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Kenny 13 03-31-2008 11:00 AM


Originally Posted by michiana mark (Post 602567)
Man, I can't believe I read the whole thread. (not in one sitting) Have acquired 2 drums, with lids, and have started acquiring parts and pieces. Will start build soon.

I know what you mean, that's a lot of reading :lol:

Good luck on the build. This thread certainly has a lot of info to get you through it. It's helped me a lot - finally think I got mine working how I want it.

elyhill 04-01-2008 06:21 PM

Has anyone tried useing a 30 gallon drum, I don't really need the capacity of a full size drum. just wondering still looking for anysize anyway.

Dr_KY 04-01-2008 07:01 PM

Smaller drums work just as well and I started out telling myself I didn't need the capacity but all that changed. lol

Mokin Bandit 04-01-2008 08:54 PM

I want lots of capacity. Main reason I am building my UDS. I am running into the problem of 2 grates. I have read that from the fire grate to the first cooking grate should be 24" correct? If i go up 7" that puts me at the top. I have a weber kettle lid so that gives me another 6" for food. Is this enough do you think? I have never considered the size of a large butt... As in thickness.

I am considering throwing something in to control the direct heat a little. How do you guys feel about doing this?

SmokeWatcher 04-01-2008 10:47 PM

I use a Weber lid too. The first grate is 1" below the lip, and the other is 6" below that. That places it at less than 24" from the 21" or so....but it still works well. I normally don't use the lower grate unless I need extra space or head-room.

Barbarian 04-02-2008 01:34 AM

My top grate is 1" below the lip and my lower grate is 6" below the top grate which puts it 23" above the charcoal grate. I built two different lids from donor drums. One for my UDS which is 10" tall and the other for my UDG which is 6" like the weber lids are. I don't know what you could cook that is taller then the 10" lid. The most I have tried is 4 butts and there was plenty of room for one more on each grate and maybe two more.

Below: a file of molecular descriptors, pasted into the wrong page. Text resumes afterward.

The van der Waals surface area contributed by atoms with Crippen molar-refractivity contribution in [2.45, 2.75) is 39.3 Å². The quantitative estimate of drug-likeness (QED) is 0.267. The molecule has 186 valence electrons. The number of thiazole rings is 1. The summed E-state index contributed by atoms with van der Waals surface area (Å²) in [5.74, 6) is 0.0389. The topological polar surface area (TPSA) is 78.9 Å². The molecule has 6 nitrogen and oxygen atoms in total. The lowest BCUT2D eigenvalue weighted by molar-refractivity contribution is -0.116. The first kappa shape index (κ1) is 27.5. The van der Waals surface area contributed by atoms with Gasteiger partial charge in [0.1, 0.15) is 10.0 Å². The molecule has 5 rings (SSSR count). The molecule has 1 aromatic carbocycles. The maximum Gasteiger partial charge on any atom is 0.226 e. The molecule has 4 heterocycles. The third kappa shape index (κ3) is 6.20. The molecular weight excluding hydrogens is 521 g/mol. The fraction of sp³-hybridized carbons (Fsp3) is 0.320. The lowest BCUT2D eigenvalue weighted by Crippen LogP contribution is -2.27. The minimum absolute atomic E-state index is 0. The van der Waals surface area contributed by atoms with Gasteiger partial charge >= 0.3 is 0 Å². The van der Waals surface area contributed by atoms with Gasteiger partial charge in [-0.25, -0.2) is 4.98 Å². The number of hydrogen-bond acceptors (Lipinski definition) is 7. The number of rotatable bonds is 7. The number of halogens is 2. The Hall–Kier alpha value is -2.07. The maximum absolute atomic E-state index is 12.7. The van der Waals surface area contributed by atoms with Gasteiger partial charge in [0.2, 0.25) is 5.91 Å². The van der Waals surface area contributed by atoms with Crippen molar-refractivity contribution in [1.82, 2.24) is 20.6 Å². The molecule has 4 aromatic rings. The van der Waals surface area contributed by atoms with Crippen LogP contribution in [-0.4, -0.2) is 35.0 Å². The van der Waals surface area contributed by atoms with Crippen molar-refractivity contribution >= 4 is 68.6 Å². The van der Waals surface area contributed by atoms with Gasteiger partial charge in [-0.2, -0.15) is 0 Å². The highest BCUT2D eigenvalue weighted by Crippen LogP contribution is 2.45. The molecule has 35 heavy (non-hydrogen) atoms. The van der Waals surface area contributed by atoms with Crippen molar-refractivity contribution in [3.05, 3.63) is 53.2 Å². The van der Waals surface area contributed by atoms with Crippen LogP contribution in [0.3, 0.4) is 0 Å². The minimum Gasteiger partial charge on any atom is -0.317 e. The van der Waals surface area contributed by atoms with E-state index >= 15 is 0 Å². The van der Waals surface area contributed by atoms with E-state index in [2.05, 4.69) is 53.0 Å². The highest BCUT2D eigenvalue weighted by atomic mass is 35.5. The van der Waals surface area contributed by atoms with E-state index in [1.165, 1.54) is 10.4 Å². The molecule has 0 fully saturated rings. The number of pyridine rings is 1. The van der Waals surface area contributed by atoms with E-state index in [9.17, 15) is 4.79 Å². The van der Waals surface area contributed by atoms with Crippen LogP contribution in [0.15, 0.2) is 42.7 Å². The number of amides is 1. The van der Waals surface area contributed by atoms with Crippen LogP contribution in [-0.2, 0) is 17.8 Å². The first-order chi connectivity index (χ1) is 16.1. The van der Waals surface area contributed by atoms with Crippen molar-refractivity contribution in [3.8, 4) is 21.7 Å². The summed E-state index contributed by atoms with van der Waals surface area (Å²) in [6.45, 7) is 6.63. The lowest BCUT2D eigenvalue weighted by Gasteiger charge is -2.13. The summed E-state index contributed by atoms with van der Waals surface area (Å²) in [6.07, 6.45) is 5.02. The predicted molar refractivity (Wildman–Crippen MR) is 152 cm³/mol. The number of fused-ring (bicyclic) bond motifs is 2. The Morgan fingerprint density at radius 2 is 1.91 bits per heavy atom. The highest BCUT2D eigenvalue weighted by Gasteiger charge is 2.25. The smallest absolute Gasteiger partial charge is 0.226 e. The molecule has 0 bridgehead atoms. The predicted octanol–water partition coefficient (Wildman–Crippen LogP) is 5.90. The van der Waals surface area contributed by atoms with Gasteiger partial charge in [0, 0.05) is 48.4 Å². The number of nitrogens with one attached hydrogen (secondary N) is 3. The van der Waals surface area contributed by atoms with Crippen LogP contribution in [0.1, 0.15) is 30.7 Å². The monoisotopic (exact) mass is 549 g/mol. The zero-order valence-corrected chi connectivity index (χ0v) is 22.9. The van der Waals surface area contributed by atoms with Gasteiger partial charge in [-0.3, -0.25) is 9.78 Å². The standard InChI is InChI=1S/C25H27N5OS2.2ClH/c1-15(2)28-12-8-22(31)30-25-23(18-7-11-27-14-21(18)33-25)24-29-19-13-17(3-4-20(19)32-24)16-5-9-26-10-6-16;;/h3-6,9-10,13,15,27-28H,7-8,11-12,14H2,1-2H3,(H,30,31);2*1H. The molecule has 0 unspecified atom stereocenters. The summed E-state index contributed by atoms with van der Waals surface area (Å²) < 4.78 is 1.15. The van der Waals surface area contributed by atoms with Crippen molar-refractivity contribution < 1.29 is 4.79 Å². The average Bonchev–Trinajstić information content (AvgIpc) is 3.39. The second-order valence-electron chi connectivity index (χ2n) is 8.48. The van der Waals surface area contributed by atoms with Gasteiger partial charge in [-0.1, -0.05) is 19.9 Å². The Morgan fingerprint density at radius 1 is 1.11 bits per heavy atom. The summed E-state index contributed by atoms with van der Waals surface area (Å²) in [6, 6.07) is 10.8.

Hook_Line_and_Sinker 04-03-2008 01:36 AM

Another Addicted Brother Gives in to Start His First Build

For days now I have coveted they neighbors grill, as I have read this thread. Lusting over the gleaming chrome and stainless steel, I read and reread making note of measurements and ideas. Like some future olympian I learned from the best as saw them compete in the pursuit of the best smoked foods and smoker to cook it upon. The UDS gods seem to call to me, make me and I will deliver the best foods you ever made, give me your beef , pork and poultry and I will deliver you a wealth of goodness.

Smoking stars like , Norcoredneck, Big Mista , Thom Emery, JW, thirdeye,N8man, Bottles 'n Bones, Thawley, Meat Burner, Brian in So Cal, ipls3355, Scudrunr, Dr_KY, and many many others, have giving so much help in information to the masses so that even the most project challenged of us can be assured success in building our very own UDS The pictures, suggestions and advice are tremendous.

I of course have been bitten by the bug to build one, slowing gathering the parts and locating the drum are in the works. I will have to find a place for the burn out, since Iím in the same predicament as Big Mista was originally. I have a few questions that I didnít find answers to;

How much is the volume of ash left over from burning 10 to 13 lbs of kingfords?

I have seen many burn out pictures and descriptions, but no mention if the lid, how are you burning off the lid , or do you burn it?

Last question, Beer can chicken, how tall is it ( my store bought holder and a 5lb bird is nearly 11 inches) is that average? And besides a turkey what else is the tallest meat I need to consider for grill spacing .

Thanks again for such an informative thread and my new addiction.

Hook Line and Sinker

Barbarian 04-03-2008 02:01 AM


Originally Posted by Hook_Line_and_Sinker (Post 604867)
Last question, Beer can chicken, how tall is it ( my store bought holder and a 5lb bird is nearly 11 inches) is that average? And besides a turkey what else is the tallest meat I need to consider for grill spacing .

Hook Line and Sinker

Not sure what is the tallest but my UDS in the photo has a 10" lid and the lower grate is 7" below the top of the drum so I got 17" which should be plenty. Even with my UDG 6" lid I would have 13" to the bottom grate.

Dr_KY 04-03-2008 04:51 AM